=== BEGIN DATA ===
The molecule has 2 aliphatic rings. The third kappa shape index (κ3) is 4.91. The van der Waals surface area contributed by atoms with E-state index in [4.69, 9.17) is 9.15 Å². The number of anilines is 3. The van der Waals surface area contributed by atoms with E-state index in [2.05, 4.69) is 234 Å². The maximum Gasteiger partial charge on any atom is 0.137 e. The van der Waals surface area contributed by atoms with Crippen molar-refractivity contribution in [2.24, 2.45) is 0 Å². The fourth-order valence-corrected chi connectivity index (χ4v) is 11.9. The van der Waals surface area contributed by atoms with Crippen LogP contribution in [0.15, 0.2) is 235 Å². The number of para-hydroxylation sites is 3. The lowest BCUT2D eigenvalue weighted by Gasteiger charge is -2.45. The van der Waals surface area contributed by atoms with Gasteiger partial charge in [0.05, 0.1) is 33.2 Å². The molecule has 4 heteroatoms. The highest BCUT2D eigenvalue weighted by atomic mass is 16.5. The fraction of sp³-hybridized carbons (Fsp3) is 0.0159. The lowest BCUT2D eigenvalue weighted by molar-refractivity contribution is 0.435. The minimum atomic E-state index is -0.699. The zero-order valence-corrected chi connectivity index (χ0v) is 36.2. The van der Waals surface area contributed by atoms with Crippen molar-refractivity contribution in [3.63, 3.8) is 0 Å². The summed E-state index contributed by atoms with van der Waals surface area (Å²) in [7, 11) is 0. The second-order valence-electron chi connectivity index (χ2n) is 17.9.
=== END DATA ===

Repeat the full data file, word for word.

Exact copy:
The molecule has 2 aliphatic rings. The third kappa shape index (κ3) is 4.91. The van der Waals surface area contributed by atoms with E-state index in [4.69, 9.17) is 9.15 Å². The number of anilines is 3. The van der Waals surface area contributed by atoms with E-state index in [2.05, 4.69) is 234 Å². The maximum Gasteiger partial charge on any atom is 0.137 e. The van der Waals surface area contributed by atoms with Crippen molar-refractivity contribution in [2.24, 2.45) is 0 Å². The fourth-order valence-corrected chi connectivity index (χ4v) is 11.9. The van der Waals surface area contributed by atoms with Crippen LogP contribution in [0.15, 0.2) is 235 Å². The number of para-hydroxylation sites is 3. The lowest BCUT2D eigenvalue weighted by Gasteiger charge is -2.45. The van der Waals surface area contributed by atoms with Gasteiger partial charge in [0.05, 0.1) is 33.2 Å². The molecule has 4 heteroatoms. The highest BCUT2D eigenvalue weighted by atomic mass is 16.5. The fraction of sp³-hybridized carbons (Fsp3) is 0.0159. The lowest BCUT2D eigenvalue weighted by molar-refractivity contribution is 0.435. The minimum atomic E-state index is -0.699. The zero-order valence-corrected chi connectivity index (χ0v) is 36.2. The van der Waals surface area contributed by atoms with Crippen molar-refractivity contribution in [3.63, 3.8) is 0 Å². The summed E-state index contributed by atoms with van der Waals surface area (Å²) in [7, 11) is 0. The second-order valence-electron chi connectivity index (χ2n) is 17.9.